Looking at it in that light, parity sure seems to be equal between both leagues, doesn’t it? But here’s where this idea of equal parity falls apart: The NBA’s bottom feeders (Sacramento, Minnesota, Cleveland, and Toronto, for example) are way, way, way worse off than the NFL’s perennial losers. That’s the biggest difference. Parity might be at an all-time high in the top half of both leagues, but towards the bottom it’s a precipitous drop off. Take, for instance, the St. Louis Rams, ranked as the 29th most valuable franchise according to Forbes Magazine’s annual rankings. Thanks to the drafting of number one overall pick Sam Bradford, the future looks bright for the Rams. For a variety of reasons, including the franchise tag, revenue sharing, and a hard cap, Sam Bradford should stay with St. Louis for a loooooong time, assuming he continues to grow as a franchise player. They don’t have to worry about Bradford bolting for a better market, unlike in the NBA, or even baseball, where it’s a regular occurrence. That’s the type of thing the NBA’s smallest markets have to worry about.
Depending on the way you look at the issue, it’s either a drastic problem or merely a slight hindrance. Basketball was great this year, and the playoffs have never been better. Do we want the teams at the top of the league sharing their earnings with the franchises stuck in neutral (or reverse in some cases)? I would argue that there are too many teams in the NBA—I think the league needs to downsize. The league-pariahs perennially stuck in last place need a better chance to compete, but not to the extreme detriment of the top teams. By cutting down and eliminating some of the least valuable franchises (I’m looking at you Charlotte); the guys at the top would remain strong, and wouldn’t have to expend so much money keeping the bottom-feeders afloat. It’s cold-blooded, I know, but I really believe it’s the most viable solution. It won’t happen because Commissioner David Stern would rather swallow nitric acid than shut down a franchise under his watch, but it just makes a ton of sense. And don’t you think the owners would more readily agree with stronger revenue sharing if they had to pay for say, 28 franchises, rather than 30?
To summarize, the league either has to drop a couple of franchises or install a revenue sharing plan similar to the NFL’s so the lowest of the low have at least a Shaquille O’Neal free throw attempt of a chance. Right now, it’s more like a blind baboon tripping on LSD chance. Which, to say, isn’t very good at all.
If the NFL lockout is truly coming to a close, what can the NBA learn from it? Plenty of things! Since day one the NFL’s labor war has largely been painted as billionaires vs. millionaires—owners vs. players. It doesn’t seem to be that way in the NBA, as the owners are against each other. Here’s why: there’s a faction of owners who have owned teams for a long time and have made a lot of money out of it. Then, you’ve got the other owners who have purchased teams fairly recently—in the last 10 to 15 years. They haven’t been so fortunate, and haven’t made enough money to see their purchase pay off. Obviously, they would like a return from their investment, and thus, are driving a hard bargain with the players, demanding a harder salary cap and a larger percentage of all basketball related income. The old guard understands the cost of a lockout, while the owners making less of a profit seem willing to do whatever it takes to revamp what they see as a failing financial system. The task at hand is not only finding a middle-ground with the players—splitting up revenues between owners and players more evenly than the current 57-43 split—but getting all the suits on the same page.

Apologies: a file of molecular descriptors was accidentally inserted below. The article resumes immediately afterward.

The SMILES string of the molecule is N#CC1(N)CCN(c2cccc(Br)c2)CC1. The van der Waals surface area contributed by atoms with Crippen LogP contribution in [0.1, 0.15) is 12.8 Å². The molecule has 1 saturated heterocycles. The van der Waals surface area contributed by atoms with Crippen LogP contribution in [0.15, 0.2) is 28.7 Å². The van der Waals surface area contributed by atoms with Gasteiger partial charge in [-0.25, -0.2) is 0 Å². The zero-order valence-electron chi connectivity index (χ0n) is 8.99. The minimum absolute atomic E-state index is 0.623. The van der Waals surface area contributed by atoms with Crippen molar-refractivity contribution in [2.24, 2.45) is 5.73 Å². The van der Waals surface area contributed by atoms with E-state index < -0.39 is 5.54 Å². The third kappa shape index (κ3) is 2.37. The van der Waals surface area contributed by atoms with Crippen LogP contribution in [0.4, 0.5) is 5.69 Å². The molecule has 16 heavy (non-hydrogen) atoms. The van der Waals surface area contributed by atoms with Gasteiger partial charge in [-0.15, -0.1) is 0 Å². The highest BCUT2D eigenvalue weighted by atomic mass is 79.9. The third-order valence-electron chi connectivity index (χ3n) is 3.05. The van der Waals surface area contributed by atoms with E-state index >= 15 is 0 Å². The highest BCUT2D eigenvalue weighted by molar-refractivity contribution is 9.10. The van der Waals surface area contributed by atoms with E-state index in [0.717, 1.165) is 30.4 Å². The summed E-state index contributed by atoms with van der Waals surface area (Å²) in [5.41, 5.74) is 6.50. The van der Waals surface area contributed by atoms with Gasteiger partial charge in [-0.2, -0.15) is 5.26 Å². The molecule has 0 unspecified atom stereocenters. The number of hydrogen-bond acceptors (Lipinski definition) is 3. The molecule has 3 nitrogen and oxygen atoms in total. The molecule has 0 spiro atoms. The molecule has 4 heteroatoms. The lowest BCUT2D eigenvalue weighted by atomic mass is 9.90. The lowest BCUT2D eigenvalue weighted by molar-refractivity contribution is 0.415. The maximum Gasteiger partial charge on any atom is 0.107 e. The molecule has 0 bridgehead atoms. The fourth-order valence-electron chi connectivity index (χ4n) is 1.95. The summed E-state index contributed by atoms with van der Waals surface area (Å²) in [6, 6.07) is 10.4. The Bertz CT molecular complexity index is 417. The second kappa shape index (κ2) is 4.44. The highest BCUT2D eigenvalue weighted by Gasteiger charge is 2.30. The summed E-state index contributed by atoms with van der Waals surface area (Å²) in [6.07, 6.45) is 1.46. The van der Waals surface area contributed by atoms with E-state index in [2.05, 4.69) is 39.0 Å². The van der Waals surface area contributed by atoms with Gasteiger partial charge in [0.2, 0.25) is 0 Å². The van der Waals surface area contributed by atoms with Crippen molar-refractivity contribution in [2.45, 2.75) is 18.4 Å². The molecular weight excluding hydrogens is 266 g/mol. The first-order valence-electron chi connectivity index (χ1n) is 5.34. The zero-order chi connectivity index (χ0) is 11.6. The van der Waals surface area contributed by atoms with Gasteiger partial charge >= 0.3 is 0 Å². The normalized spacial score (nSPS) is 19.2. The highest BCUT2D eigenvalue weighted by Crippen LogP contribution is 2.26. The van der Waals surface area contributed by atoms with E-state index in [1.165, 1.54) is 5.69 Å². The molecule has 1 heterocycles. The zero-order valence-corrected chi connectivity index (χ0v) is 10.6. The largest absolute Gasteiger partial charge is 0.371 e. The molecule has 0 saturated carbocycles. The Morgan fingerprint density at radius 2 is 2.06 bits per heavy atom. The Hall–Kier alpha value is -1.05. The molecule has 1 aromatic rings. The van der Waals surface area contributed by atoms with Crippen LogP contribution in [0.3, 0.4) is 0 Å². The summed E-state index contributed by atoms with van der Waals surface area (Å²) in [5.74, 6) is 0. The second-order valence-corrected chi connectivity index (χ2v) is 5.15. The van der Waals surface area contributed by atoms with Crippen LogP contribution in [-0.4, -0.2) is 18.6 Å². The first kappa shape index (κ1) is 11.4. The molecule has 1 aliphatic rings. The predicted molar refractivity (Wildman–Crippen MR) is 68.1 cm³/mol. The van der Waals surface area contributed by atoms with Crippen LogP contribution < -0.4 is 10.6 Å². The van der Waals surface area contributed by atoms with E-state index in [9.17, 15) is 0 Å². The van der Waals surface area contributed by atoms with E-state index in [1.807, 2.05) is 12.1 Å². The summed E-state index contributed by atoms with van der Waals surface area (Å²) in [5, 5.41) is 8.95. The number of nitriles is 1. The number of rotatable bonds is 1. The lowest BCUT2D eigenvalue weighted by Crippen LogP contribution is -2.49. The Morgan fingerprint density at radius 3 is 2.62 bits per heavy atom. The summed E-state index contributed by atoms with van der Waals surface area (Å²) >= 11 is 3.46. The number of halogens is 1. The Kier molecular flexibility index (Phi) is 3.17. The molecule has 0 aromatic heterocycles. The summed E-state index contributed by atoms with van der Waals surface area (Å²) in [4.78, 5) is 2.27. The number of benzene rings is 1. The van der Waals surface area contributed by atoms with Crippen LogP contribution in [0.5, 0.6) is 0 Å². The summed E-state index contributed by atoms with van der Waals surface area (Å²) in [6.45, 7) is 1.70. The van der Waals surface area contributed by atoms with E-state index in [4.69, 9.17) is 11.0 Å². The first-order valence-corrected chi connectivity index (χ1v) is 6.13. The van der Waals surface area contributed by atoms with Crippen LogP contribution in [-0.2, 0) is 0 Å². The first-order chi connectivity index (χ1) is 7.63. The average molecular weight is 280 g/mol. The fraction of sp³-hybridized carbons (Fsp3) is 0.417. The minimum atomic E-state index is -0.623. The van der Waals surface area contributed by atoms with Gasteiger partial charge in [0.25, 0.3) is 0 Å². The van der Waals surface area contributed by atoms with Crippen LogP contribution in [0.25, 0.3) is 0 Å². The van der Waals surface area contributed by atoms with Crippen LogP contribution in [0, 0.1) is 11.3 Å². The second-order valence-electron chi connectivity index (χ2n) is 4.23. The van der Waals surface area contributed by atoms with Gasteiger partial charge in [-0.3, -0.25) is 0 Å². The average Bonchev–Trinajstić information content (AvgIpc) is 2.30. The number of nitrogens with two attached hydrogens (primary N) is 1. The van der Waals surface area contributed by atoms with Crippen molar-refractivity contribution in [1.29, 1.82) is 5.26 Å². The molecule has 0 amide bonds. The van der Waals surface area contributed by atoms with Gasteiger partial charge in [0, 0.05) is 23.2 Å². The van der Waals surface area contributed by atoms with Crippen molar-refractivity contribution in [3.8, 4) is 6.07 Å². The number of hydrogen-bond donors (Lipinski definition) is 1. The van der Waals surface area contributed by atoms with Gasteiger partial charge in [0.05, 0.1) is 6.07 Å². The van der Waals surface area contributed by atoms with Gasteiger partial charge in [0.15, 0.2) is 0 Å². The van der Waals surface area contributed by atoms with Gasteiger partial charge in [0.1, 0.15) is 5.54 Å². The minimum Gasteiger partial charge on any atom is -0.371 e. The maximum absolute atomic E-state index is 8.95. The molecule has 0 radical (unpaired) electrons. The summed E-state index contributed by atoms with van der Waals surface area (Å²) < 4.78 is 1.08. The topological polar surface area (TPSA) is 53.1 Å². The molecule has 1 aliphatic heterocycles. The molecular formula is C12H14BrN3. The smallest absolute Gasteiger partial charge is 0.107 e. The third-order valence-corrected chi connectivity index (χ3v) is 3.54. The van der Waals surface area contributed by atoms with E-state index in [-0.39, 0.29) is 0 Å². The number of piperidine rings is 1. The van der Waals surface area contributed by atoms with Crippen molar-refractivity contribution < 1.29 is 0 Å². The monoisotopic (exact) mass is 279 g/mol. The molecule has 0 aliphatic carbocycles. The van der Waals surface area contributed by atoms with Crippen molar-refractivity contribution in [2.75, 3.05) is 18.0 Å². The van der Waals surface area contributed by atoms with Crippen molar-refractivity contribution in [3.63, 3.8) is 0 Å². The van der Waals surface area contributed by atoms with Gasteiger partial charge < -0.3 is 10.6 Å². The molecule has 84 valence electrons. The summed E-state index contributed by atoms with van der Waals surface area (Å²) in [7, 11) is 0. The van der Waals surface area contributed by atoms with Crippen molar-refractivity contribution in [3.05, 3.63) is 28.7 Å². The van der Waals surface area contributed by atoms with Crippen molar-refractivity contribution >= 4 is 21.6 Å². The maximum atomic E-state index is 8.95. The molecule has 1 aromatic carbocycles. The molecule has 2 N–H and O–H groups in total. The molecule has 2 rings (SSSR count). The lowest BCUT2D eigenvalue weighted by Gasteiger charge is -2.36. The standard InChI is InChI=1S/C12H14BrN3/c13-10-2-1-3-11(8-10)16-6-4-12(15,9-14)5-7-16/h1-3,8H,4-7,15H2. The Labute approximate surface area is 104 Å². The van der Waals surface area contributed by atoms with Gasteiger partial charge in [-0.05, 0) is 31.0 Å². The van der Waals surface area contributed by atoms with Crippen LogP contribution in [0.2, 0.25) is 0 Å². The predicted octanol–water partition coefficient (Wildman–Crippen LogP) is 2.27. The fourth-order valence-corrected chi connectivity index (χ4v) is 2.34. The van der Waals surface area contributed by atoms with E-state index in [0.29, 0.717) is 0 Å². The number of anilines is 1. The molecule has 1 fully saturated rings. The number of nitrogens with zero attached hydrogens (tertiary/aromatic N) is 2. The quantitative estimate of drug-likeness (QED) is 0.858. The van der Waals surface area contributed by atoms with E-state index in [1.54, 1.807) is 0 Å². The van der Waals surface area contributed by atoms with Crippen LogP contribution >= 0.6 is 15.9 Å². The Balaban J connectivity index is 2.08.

On the football side of things, I’m squarely in the player’s corner. The system was working, no one was losing money, and the owners decided to put a hold on everything because they couldn’t figure out what to do with NINE BILLION DOLLARS. The situation is much grimmer in the NBA, as the system is broken. Players who don’t deserve $80 million dollar contracts are receiving them and some teams are practically flushing money down the toilet. Teams at the bottom are hopeless while those at the top are living large and choosing not to spread the wealth. It’s a model built to fail. That’s why; if you’re intent on picking a side (which we all should be) you’ve got to go with Commissioner Stern and the moderate owners. Those that understand the importance of revenue sharing and the devastation a full-blown lockout will wreak. The split of basketball related income needs to angle more towards an even 50-50 rather than the 57-43 split in favor of the players it is now, or the 61-39 split the owners first proposed. Revenue sharing needs to increase to give the little guys a fighting chance, and the salary cap needs to get harder. It’s worked in professional football and hockey…why not basketball?
But this is the heart of the matter: the NBA is broken, the NFL is not. The system needs to be fixed; otherwise struggling franchises will continue to spiral out of control, and enormous contracts will still function as a noose if the player under contract fails to perform up to expectations or suffers a devastating injury. The NBA has to continue the momentum that has been building ever since the Celtics and Lakers squared off in the most anticipated Finals since Michael Jordan’s finale. Everything but the system is incredible and couldn’t be better. Think of it like a house: beautifully furnished, stunning yard, complete with an indoor basketball court, movie theatre, and 30-car garage. Everything is mind-blowingly awesome except for the foundation built with aluminum foil, used fire-wood, and rusted piping.
It’s like the most beautiful thing you’ve ever seen…too bad it’s ready to fall apart.
Posted by Richard Owens at 2:34 PM